It is a new month, and I have a new mission- to write. I want to write more but honestly I don’t seem all that inspired. My father-in-law always tells me that you have to do whatever God has told you to do, and until he gives you a new assignment, so to speak, you have to keep doing the last thing He told you. This raises the question in my mind of “what was the last thing?” Since men’s brains function more like ice trays than spaghetti, I am tempted to compartmentalize everything into categories. Keep working the last place God had you working. Keep writing the last thing God had you writing. Just keep moving forward in every aspect of your walk with Him. I think that’s probably how it’s supposed to work, not that I am fully convinced God has a specific list of instructions that is “His Will” for our lives. I imagine that God is less of a micromanager and more of a free-spirited leader if you will. Perhaps instead of barking out orders all the time and telling us exactly what he wants us to do, when, where, and how, He might be outlining goals for us and leaving it up to us how we reach them. After all, isn’t that how we have been instructed throughout our lives to lead. In his book Entreleadership, Dave Ramsey explains a process he uses with his team. If they bring him a problem he tells them to go away and come back with three possible solutions. When they return he walks them through the process of analyzing the possibilities and determining the best solution then sends them out to implement that. Then the next time they come barging in his office with a problem they’ll usually bring in several different options but still need help processing through the possibilities to figure out “what would Dave do.” The next step they bring in the problem, the solutions, and their opinion of the right one and ask for confirmation. Eventually they see him in the hall and say “hey, there was a problem; I fixed it.”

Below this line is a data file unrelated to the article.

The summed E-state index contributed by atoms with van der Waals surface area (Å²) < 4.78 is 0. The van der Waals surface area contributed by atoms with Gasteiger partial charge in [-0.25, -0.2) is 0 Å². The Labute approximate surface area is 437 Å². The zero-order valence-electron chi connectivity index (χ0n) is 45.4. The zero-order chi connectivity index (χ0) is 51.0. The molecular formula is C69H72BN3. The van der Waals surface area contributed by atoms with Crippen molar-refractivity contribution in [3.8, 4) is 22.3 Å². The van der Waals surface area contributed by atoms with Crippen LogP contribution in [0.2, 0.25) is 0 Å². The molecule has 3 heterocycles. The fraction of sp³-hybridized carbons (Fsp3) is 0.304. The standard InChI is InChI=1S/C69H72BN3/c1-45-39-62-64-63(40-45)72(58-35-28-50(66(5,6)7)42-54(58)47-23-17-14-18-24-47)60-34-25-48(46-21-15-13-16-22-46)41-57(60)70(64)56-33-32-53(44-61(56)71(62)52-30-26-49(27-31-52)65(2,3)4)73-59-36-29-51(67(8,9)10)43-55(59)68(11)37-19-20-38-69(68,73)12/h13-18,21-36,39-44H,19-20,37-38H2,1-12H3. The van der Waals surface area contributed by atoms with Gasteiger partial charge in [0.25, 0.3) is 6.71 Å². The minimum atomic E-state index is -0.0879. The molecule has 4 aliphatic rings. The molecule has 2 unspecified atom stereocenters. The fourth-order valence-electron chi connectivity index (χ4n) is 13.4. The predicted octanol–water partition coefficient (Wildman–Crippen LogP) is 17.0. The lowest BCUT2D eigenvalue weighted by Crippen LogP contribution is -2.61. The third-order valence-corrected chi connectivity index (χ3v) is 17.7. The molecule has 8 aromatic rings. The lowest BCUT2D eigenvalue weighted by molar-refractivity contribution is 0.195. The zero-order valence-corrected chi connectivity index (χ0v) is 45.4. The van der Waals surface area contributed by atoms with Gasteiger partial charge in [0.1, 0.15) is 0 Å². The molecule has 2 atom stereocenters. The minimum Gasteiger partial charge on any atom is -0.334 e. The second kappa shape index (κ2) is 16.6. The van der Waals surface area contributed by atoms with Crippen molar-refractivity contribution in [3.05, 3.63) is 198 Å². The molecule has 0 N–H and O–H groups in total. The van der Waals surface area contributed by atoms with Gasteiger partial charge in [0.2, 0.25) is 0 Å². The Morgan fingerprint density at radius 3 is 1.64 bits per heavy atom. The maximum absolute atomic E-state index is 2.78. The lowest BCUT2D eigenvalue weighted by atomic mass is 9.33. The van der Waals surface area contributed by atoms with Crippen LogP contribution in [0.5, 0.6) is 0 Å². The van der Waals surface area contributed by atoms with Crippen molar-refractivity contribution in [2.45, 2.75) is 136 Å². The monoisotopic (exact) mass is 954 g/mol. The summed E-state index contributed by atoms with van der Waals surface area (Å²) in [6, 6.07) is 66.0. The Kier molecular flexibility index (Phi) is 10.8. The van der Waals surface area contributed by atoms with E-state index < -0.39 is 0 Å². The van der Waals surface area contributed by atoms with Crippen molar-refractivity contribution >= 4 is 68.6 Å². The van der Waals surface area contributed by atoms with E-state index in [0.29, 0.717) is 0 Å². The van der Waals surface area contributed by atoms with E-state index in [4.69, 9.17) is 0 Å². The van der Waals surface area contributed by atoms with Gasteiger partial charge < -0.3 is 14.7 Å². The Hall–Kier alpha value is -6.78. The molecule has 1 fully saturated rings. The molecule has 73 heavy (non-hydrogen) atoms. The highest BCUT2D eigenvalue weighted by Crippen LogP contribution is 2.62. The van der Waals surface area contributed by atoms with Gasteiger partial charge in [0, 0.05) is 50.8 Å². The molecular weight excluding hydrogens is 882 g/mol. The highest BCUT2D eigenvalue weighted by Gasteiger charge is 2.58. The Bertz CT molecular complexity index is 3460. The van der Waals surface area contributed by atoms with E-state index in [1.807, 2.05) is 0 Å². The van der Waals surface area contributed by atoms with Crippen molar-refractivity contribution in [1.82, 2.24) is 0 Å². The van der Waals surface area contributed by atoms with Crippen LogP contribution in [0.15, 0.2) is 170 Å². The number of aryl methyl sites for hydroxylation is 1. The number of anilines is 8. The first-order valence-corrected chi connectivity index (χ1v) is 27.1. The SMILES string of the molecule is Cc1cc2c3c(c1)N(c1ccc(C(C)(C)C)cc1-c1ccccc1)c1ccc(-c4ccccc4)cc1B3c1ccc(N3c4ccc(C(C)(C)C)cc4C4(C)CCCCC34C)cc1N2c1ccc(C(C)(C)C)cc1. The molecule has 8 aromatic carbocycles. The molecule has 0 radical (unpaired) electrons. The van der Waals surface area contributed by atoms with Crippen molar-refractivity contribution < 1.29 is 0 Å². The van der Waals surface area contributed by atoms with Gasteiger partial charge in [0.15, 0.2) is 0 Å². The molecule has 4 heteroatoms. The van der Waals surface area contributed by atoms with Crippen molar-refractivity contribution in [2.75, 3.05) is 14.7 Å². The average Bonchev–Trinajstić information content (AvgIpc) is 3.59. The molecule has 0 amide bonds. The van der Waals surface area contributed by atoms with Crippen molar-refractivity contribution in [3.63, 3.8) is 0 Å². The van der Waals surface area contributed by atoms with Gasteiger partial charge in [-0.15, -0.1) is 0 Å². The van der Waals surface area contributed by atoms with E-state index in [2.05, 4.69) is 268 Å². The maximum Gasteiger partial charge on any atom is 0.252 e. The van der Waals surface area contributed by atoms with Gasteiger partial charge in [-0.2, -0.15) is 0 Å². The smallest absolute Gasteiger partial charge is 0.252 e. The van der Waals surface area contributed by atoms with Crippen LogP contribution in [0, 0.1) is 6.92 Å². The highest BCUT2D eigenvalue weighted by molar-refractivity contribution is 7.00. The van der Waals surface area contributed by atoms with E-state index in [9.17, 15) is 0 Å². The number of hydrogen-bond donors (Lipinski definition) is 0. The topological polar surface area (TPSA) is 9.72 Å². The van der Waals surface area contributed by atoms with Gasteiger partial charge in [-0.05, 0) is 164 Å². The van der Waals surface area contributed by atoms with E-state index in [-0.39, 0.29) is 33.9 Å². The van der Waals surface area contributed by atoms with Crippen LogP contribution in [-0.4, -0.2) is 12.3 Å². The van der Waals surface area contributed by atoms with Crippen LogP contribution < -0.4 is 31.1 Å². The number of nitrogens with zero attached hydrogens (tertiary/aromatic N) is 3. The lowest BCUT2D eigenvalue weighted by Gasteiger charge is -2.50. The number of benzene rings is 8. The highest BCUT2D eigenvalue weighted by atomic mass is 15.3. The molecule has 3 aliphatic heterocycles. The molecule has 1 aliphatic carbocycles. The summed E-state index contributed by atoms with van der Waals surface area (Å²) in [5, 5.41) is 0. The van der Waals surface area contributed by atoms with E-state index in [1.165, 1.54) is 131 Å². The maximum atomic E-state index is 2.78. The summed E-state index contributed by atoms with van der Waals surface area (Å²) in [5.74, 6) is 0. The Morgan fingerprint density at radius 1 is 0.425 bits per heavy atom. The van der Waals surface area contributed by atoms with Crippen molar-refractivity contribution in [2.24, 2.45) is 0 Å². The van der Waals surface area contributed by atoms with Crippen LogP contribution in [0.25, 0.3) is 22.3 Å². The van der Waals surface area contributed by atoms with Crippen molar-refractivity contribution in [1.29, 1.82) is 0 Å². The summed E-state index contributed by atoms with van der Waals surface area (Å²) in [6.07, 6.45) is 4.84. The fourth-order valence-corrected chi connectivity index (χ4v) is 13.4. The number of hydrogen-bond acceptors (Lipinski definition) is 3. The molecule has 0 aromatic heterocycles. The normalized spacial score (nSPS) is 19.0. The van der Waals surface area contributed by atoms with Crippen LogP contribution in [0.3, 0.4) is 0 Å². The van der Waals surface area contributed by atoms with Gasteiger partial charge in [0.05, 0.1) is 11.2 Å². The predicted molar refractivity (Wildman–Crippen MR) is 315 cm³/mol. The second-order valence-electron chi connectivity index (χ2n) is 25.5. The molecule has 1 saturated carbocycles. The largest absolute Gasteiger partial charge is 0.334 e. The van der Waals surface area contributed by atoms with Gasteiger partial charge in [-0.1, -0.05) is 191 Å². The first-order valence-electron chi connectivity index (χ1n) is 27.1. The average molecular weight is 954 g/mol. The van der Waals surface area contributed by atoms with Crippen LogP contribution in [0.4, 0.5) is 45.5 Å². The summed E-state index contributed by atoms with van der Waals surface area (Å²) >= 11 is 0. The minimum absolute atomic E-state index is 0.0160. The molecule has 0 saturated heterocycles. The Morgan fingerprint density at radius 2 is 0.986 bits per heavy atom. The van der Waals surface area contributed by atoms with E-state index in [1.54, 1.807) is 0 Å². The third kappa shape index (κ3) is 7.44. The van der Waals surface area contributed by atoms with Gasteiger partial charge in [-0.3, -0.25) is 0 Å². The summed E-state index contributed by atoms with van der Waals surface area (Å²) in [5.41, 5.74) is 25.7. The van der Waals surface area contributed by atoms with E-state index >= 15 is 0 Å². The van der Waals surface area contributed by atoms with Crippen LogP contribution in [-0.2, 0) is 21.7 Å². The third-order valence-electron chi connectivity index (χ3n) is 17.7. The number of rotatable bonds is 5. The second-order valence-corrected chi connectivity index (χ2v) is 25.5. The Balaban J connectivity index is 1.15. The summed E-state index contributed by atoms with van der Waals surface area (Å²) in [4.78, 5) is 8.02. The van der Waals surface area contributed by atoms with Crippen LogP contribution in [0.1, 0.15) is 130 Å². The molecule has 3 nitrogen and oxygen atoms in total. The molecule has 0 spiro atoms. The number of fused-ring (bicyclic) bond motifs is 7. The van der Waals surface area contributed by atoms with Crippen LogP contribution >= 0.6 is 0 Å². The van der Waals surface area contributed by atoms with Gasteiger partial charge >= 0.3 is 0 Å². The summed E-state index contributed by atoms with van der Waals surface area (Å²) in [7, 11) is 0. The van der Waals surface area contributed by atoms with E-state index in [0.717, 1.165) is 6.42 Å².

If that’s considered to be the right way to lead, and I think it is, then why would we think God is any different than that? Why do we always picture some tyrant who’s hell-bent on running our lives and whacking us with a stick if we deviate from the exact course he has in mind? What if God’s way of leading and guiding is more equated to goal setting, than that whack-a-mole game we all played as kids? Consider the possibility, for a moment, that God has a destination in mind for you, but how you get there is where the whole “free-will” thing comes in to play. Perhaps God walks us through a process much like Dave Ramsey walks his team members through where he teaches them to do the things he wants the way he wants by spending time together and showing them early on, but eventually releasing them. I don’t imagine that Dave would whack anybody on the head if they were trying and screwed things up, and he can be a bit of a jerk, just in the same way I doubt God is sitting up there with a lightning bolt ready to throw at his little peons. Do you ever picture God sometimes the way artist have depicted Zeus with a scepter in one hand and a lightning bolt in the other reared back ready to launch toward earth? He’s got huge biceps and rippling abs and long curly white hair with a beard, and a voice like Lliam Neison. Whatever, that is sometimes what I picture but I bet it’s a pretty stupid idea. What if, instead, God looks more like a CEO in a nice business suit and lean build.